Three Strategies for Avoiding Emotional Eating
Perhaps you’re familiar with one of these scenarios: you walk into the house after a long and frustrating day at work, you leave your boss’s office after a stressful meeting, or you come downstairs after a challenging episode of getting the kids to bed. You’re frustrated, overwhelmed, angry, tired, stressed, lonely, bored, or some combination thereof. You walk into the kitchen or break room and remember the cookies (or cake, or chips, or other comforting foods) that are there. You think to yourself, “I shouldn’t eat that,” but a force that feels almost beyond your control leads you to the object of temptation. You begin to eat, and almost instantly feel soothed and relieved- but also guilty.
You proceed to tell yourself to stop eating, several times, but continue anyway. Soon you’ve consumed a great deal of food, and feelings of shame and self-loathing set in. Questions like, “Why did I do that?” and “Don’t I have any will-power?” fill your mind. You promise yourself that tomorrow will be a better day and that you will eat in a healthy way from dusk to dawn……but unfortunately you find yourself in this position time and again. How do you avoid these emotional eating binges and the shame that accompanies them? Here are some quick, mindful strategies to help you do just that:
- Address the emotion that is driving the binge: Before opening the candy-stash drawer, take just one minute and simply close your eyes, breathe deeply, and notice what you’re feeling. Let your feeling(s) wash over you completely. Next, do whatever you need to address those feelings: lie down and rest, cry, vent your anger (by talking to a loved one, journaling, or exercising), or do a #meditation or #relaxation exercise to calm your body and mind. Most eating binges can be successfully thwarted by simply resting, crying, venting, or meditating! Once you have addressed the emotion that is driving the binge, you’re much better able to listen to your body and feed it what it truly needs, when it truly needs it.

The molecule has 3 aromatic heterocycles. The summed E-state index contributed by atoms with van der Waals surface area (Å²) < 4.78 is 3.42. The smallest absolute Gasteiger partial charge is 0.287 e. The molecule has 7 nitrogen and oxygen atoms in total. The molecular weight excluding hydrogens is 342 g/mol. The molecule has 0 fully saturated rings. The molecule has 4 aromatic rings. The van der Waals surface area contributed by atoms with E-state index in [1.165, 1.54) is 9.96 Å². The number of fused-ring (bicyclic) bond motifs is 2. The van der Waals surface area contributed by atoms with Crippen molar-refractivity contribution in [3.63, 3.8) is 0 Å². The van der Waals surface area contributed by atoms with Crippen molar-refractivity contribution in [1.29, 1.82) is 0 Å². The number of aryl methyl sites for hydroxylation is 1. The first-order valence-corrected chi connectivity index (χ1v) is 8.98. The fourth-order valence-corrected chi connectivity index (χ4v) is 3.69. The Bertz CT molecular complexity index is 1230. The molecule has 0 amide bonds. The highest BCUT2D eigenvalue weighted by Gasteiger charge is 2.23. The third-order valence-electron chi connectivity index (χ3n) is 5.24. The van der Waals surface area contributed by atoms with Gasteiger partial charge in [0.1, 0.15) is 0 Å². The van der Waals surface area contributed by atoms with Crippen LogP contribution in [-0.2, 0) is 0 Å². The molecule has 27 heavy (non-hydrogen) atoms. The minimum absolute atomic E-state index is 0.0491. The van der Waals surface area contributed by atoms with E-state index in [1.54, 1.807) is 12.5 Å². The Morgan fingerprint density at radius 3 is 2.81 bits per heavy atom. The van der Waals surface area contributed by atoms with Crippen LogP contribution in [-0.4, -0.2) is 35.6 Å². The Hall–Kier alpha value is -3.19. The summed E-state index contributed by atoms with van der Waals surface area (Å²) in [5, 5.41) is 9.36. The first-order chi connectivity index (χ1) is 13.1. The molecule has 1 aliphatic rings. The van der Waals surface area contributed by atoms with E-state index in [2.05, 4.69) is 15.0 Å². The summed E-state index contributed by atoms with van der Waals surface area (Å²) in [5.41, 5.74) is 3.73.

- Change your environment: Emotional eating is often triggered by something or someone in your immediate environment (e.g., the stress of work, the loneliness of being home by yourself, the tension that you feel with a roommate). Therefore, it is often helpful to notice such environmental triggers and change your environment the minute you feel compelled to overeat. Take a walk, visit someone, go for a quick drive, move to a different part of your home, or simply go outside for some fresh air and a change of scenery. By removing yourself from the environmental trigger that is driving the binge, you’re both caring for your emotional needs and putting yourself in a better position to make healthy food-related choices.
- Preemptively create a list of things to do when you’re bored: When I ask my patients what they were feeling prior to an eating binge, I frequently hear, “I was just bored!” If you too have a tendency to overeat when you’re bored, I encourage you to preemptively create a list of meaningful, authentic, enjoyable activities to engage in when boredom sets in. Some activities that have made my patients’ lists are: research travel destinations, look though old photo albums, write a snail-mail letter to a loved one, organize photos, call a loved one, do a craft, read something you’ve wanted to read for a long time, watch a movie, try a new exercise or dance DVD, watch music videos on YouTube, do a yoga practice, plant flowers, create some art, take a walk in nature, or do a meditation or conscious relaxation exercise (my meditation and relaxation exercises can be found here). I encourage you to make such a list and have it readily available when the “bored munchies” (as one of my patients calls it) set in.
I sincerely hope that with these strategies, you will eliminate emotional eating and become more aware of, and attentive to, your emotional needs.